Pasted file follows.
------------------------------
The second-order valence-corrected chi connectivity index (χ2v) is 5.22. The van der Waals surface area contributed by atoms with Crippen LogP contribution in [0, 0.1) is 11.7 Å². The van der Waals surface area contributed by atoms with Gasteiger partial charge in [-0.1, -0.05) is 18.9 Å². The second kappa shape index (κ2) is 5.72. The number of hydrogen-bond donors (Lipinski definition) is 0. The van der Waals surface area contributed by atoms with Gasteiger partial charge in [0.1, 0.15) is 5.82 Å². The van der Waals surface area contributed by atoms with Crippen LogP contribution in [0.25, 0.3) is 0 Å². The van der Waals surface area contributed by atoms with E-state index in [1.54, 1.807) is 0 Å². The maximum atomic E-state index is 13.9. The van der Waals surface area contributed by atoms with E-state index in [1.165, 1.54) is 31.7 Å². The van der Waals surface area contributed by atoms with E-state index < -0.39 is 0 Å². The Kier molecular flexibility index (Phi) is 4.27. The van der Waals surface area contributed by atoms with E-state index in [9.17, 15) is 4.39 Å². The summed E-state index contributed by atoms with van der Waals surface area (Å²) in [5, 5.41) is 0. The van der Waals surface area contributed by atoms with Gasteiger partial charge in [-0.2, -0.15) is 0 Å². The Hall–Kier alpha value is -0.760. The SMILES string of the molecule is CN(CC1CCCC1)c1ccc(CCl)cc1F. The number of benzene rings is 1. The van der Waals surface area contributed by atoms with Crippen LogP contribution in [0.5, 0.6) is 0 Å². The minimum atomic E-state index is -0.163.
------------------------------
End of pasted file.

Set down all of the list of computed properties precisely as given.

The second-order valence-corrected chi connectivity index (χ2v) is 5.22. The van der Waals surface area contributed by atoms with Crippen LogP contribution in [0, 0.1) is 11.7 Å². The van der Waals surface area contributed by atoms with Gasteiger partial charge in [-0.1, -0.05) is 18.9 Å². The second kappa shape index (κ2) is 5.72. The number of hydrogen-bond donors (Lipinski definition) is 0. The van der Waals surface area contributed by atoms with Gasteiger partial charge in [0.1, 0.15) is 5.82 Å². The van der Waals surface area contributed by atoms with Crippen LogP contribution in [0.25, 0.3) is 0 Å². The van der Waals surface area contributed by atoms with E-state index in [1.54, 1.807) is 0 Å². The maximum atomic E-state index is 13.9. The van der Waals surface area contributed by atoms with E-state index in [1.165, 1.54) is 31.7 Å². The van der Waals surface area contributed by atoms with E-state index < -0.39 is 0 Å². The Kier molecular flexibility index (Phi) is 4.27. The van der Waals surface area contributed by atoms with E-state index in [9.17, 15) is 4.39 Å². The summed E-state index contributed by atoms with van der Waals surface area (Å²) in [5, 5.41) is 0. The van der Waals surface area contributed by atoms with Gasteiger partial charge in [-0.2, -0.15) is 0 Å². The Hall–Kier alpha value is -0.760. The SMILES string of the molecule is CN(CC1CCCC1)c1ccc(CCl)cc1F. The number of benzene rings is 1. The van der Waals surface area contributed by atoms with Crippen LogP contribution in [0.5, 0.6) is 0 Å². The minimum atomic E-state index is -0.163.